Communication and miscommunication

Just a quick one today about communication.

I browse Pinterest a lot for both life and work inspiration. Over the years, I’ve come across many inspirational and motivational quotes, and I’ve noticed that they’re very popular. I even save a lot of the poignant ones.

Among these, I also come across “attitude” quotes. Stuff that caters to “girl power” mostly. I dismiss many of them as being immature or cheesy. It seems to me that if you need quotes to tell you that you should act more powerful, then maybe you should first work on your own insecurity from the inside out instead of putting on a mask.

I came across one this morning which I think could be quite detrimental to someone, either personally or professionally, and I thought I’d like to address this on my blog.

At first glance, these quotes seem to turn your head upside down. Give you a sense of “thinking outside the box”. But no matter how long I try to understand what this quote is saying, the more I’m sure that it’s just plain wrong.

Let’s leave the personal aside, and focus on applying this attitude in the professional world.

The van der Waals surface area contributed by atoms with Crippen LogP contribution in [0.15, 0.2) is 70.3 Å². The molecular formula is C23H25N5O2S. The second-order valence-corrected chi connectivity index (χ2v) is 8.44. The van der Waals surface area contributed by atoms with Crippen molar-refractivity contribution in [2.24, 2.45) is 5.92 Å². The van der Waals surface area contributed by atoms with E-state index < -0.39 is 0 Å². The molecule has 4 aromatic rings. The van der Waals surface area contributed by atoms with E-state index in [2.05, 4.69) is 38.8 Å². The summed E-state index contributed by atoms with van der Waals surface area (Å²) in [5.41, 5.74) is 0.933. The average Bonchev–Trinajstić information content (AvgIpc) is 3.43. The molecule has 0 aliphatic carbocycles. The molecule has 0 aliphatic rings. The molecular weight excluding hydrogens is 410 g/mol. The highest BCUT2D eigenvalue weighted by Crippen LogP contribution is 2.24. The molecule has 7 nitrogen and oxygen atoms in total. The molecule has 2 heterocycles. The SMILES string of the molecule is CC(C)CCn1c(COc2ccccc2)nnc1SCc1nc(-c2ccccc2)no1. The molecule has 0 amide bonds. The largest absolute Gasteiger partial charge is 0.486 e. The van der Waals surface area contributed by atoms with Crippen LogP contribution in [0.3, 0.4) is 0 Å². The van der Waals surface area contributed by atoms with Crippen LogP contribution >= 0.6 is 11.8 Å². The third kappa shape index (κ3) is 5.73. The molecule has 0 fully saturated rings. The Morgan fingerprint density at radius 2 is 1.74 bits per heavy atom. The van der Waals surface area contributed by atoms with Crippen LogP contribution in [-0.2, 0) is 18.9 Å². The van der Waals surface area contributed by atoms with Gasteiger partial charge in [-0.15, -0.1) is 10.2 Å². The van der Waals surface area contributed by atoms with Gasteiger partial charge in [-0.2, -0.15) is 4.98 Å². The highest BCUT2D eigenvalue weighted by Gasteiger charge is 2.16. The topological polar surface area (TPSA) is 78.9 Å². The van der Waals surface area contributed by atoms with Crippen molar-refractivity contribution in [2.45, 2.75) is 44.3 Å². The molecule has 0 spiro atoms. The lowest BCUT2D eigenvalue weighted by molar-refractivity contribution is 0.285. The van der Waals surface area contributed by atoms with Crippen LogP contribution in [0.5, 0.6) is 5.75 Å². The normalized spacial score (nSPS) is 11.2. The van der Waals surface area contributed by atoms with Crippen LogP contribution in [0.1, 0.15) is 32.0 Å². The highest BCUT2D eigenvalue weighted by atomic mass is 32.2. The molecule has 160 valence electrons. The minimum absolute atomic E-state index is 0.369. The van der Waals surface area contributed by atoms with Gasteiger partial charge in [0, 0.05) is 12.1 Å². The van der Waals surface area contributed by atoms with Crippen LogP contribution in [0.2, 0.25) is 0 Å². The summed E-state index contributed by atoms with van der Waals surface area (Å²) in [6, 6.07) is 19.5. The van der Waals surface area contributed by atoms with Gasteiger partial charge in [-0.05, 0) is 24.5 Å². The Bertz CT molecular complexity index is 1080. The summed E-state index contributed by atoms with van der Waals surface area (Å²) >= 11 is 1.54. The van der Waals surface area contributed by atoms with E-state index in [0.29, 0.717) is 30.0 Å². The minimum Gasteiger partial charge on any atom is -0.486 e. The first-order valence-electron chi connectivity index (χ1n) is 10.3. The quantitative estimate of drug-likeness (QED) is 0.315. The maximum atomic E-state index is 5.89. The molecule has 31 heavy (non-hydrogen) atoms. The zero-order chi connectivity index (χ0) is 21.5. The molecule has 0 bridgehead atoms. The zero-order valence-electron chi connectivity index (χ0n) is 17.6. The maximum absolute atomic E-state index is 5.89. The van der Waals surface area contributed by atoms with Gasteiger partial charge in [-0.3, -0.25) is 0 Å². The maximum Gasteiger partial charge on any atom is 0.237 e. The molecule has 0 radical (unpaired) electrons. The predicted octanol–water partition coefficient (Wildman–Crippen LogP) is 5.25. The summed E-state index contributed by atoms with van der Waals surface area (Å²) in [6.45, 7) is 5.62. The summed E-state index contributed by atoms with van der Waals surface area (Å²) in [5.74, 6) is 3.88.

Coming from a graphic designer’s perspective, our priority is to communicate a message. That is our core responsibility, although the manner/style in which we communicate will be specific to each designer.

Designers should never subscribe to such a belief as above. Yes, we are responsible for what we say, but we have to make sure you understand what we’re trying to say as well. We may not get a 100% success rate, but we definitely have to try, and not wave it away as a trivial matter.

And just on a brief final note, it should not work this way on a personal level either. If you are trying to communicate to your family or to your partner, it’s always a good idea to make sure everyone understands each other.

So, really, I’m not sure that I get this quote at all. Does anyone else have a different opinion?

“I need to convince my boss”

The majority of people who contact me for work find me by searching the internet and seeing my website, then contact me either by phone or email. Sometimes, I have to turn them down because I don’t have enough time to give their project the attention it deserves.

Other times, I do take on their projects because:

  1. They are nice
  2. They have interesting projects
  3. They are clear with what they need

And these clients, I have kept for several months, even years. It’s proof that when you can work well together, the relationship can last a long time, saving us both time and money. For my clients, it means that:

  1. They no longer have to search for a designer every time they want something created
  2. They don’t have to explain their business to every new designer
  3. They don’t have to source design files (logos, images, etc) and style guidelines for every new designer
  4. They save time and money by telling me what they need via one email, and they get a quick turnaround